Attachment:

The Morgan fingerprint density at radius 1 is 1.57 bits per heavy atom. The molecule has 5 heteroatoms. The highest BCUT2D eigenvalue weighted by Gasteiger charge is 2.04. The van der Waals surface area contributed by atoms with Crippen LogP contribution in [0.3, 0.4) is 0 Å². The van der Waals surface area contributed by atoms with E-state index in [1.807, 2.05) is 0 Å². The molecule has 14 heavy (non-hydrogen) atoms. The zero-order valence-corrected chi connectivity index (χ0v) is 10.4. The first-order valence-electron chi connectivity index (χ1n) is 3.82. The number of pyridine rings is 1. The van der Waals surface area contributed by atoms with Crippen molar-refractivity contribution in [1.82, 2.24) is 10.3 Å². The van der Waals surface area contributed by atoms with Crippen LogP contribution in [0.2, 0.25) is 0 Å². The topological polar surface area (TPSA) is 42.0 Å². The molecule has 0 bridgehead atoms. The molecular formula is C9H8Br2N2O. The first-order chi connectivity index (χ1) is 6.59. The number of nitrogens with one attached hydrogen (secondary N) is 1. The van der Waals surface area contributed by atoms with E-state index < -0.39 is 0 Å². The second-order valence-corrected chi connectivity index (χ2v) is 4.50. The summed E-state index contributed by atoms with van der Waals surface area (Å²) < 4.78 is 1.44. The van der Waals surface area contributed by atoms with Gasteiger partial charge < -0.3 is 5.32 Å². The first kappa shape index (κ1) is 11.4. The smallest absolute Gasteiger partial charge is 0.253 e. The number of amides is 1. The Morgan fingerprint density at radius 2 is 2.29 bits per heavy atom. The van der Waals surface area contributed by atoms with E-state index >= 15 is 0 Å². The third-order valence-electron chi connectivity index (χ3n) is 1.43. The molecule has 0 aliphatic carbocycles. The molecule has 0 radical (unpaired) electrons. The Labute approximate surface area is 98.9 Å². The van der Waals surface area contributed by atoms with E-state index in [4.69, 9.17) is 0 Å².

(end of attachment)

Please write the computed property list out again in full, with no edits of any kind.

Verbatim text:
The Morgan fingerprint density at radius 1 is 1.57 bits per heavy atom. The molecule has 5 heteroatoms. The highest BCUT2D eigenvalue weighted by Gasteiger charge is 2.04. The van der Waals surface area contributed by atoms with Crippen LogP contribution in [0.3, 0.4) is 0 Å². The van der Waals surface area contributed by atoms with E-state index in [1.807, 2.05) is 0 Å². The molecule has 14 heavy (non-hydrogen) atoms. The zero-order valence-corrected chi connectivity index (χ0v) is 10.4. The first-order valence-electron chi connectivity index (χ1n) is 3.82. The number of pyridine rings is 1. The van der Waals surface area contributed by atoms with Crippen molar-refractivity contribution in [1.82, 2.24) is 10.3 Å². The van der Waals surface area contributed by atoms with Crippen LogP contribution in [0.2, 0.25) is 0 Å². The topological polar surface area (TPSA) is 42.0 Å². The molecule has 0 bridgehead atoms. The molecular formula is C9H8Br2N2O. The first-order chi connectivity index (χ1) is 6.59. The number of nitrogens with one attached hydrogen (secondary N) is 1. The van der Waals surface area contributed by atoms with E-state index < -0.39 is 0 Å². The second-order valence-corrected chi connectivity index (χ2v) is 4.50. The summed E-state index contributed by atoms with van der Waals surface area (Å²) < 4.78 is 1.44. The van der Waals surface area contributed by atoms with Gasteiger partial charge < -0.3 is 5.32 Å². The first kappa shape index (κ1) is 11.4. The smallest absolute Gasteiger partial charge is 0.253 e. The number of amides is 1. The Morgan fingerprint density at radius 2 is 2.29 bits per heavy atom. The van der Waals surface area contributed by atoms with E-state index >= 15 is 0 Å². The third-order valence-electron chi connectivity index (χ3n) is 1.43. The molecule has 0 aliphatic carbocycles. The molecule has 0 radical (unpaired) electrons. The Labute approximate surface area is 98.9 Å². The van der Waals surface area contributed by atoms with E-state index in [4.69, 9.17) is 0 Å².